As a fitness instructor, it’s important to keep your routine fresh — from the new moves you incorporate each week to the music you play to keep your class members feeling motivated throughout the entire workout. Yet finding new music that’s going to resonate with your class members and lend itself well to your workout routine can be tricky. And once you find a few tracks that work well, it can feel hard to part with them.

To help find some fresh beats to play at the next class you teach, we asked a few fitness instructors to share their secrets for coming up with new music week after week. Here are their best tips and advice for finding new tunes to turn up to!

Seek out new remixes of your favorite songs

If there’s a song you’re really into that works well with certain parts of your class routine, Jake Giamoni, certified personal trainer at HEAT Studios says you don’t necessarily need to part with it. “Hit up Soundcloud and search some of your favorite songs, new and old school, and type the word ‘remix’ after it,” he says. “There’s a good chance there’s a DJ out there that’s put together a fast paced mix of any popular song you can think of the last 10-15 years. Some popular hip hop and pop songs are a little slow for a high intensity class, so finding some of these mixes can be crucial to keeping the energy up in your training sessions!”

Take advantage of new releases

Lucky for us, new music gets released all the time. For Tomás Rodgers, fitness instructor and creator of Reps On Rhythm™, the secret for staying up to date on the latest releases is through Spotify. “Every Friday morning I make sure to jump on my ‘release radar’ on Spotify, which reveals new releases that have been catered down to my already pre-existing library,” he says. “In addition to that, I make sure to comb through all of the ‘new music Friday’ in case there is anything my ‘radar’ may have missed.” Rogers also takes advantage of Spotify’s ability to offer suggestions based on your music preferences. “Scrolling to the bottom of any playlist, you will be able to find songs of similar artists or genres,” he says.

Multitask while finding new music

Sometimes the biggest challenge of finding new music is actually finding the time to do it. For Laci Chisholm, instructor and founder of Fit4Dance, playing music while completing other tasks allows her to discover fresh tunes without sacrificing time. “I love to play Spotify while I’m doing not so creative work like paying bills, creating schedules, responding to emails, drafting invoices, etc.,” she says. “I enjoy checking out ‘my daily mix’ on Spotify. With this option, Spotify chooses four mixes of different genres that they know I like. I have one for trap music, smooth R&B, top 40 and Latin music. I also enjoy ‘discover weekly’ which highlights new music and artists that I may have never heard of.”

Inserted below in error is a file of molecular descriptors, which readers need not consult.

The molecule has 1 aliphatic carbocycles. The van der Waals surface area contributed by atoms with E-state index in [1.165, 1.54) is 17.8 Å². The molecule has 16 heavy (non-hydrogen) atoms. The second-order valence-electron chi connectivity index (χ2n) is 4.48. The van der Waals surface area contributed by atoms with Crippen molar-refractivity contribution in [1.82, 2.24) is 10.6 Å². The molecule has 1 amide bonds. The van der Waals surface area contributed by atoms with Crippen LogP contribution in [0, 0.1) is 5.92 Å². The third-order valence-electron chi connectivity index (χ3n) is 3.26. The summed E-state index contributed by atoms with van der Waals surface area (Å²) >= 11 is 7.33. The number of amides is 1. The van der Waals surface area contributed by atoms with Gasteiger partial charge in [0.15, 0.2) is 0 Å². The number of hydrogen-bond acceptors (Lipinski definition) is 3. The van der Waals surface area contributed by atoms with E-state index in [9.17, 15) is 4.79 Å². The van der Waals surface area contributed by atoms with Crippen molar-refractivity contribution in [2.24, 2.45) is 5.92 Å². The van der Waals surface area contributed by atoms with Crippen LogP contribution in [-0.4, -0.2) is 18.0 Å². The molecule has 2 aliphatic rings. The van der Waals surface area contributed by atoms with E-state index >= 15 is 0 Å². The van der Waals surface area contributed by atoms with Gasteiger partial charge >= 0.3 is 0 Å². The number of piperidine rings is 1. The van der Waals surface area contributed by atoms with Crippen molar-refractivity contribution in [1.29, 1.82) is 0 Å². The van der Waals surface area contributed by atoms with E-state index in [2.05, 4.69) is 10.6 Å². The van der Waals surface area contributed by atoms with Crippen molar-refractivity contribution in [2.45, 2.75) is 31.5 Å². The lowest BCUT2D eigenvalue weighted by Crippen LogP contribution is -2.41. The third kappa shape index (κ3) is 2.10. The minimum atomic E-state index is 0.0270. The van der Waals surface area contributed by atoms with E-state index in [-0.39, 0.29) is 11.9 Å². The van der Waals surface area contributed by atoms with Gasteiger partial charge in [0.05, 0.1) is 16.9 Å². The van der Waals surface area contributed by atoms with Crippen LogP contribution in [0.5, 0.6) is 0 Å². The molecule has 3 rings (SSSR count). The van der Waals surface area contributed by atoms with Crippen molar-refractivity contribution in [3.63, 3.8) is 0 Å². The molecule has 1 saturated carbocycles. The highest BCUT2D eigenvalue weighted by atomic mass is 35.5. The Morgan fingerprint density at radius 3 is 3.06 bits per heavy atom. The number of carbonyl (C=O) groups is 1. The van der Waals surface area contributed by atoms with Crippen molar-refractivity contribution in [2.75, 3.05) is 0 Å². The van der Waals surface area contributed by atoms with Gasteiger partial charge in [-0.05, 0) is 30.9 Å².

Search for dance and club remixes

Michele Gordon (AKA Miss Motivational), creator of Cardio Sweat Party loves for her classes to feel like a night out — so she seeks out music her students would want to get down to on the dance floor. “I always look on Pandora, Spotify and Google for different night club and dance mixes since that’s the energy I want to have in my workouts,” she says. “I also stay on what’s in the ‘top 40’ since I play those while mixing it with fun throwbacks from the 90’s, early 2000’s, or even the 80’s!'”

Have a song that you love that’s not the right tempo for your workout? Gordon says there’s an app for that. “I love the Tempo Magic app. This app helps you to change the bpm (beats per minute) of your music right on your phone. For me, I teach a fast cardio class at 150 bpm. That means the majority of my music has to be turned up! For strength, barre and boot camp classes, you can keep things lower from 125 bpm to 140 bpm. Yoga varies on the class and its pace.”

Take a class

As an instructor, taking a class not only opens you up to experience new music — it also allows you to see how the class is responding to each track. “I teach yoga six times per week at a studio that is very focused on music, so finding new music is a big part of my routine,” says, Lindsay McClelland, fitness instructor at Revolution Studio. “It can be really easy to get into a music rut, but I’ve found one of the best ways to get out is to get inspired by music in other classes. And not just yoga classes! I’ve been amazed by how inspired I can get from a Pilates or spin class.”
 

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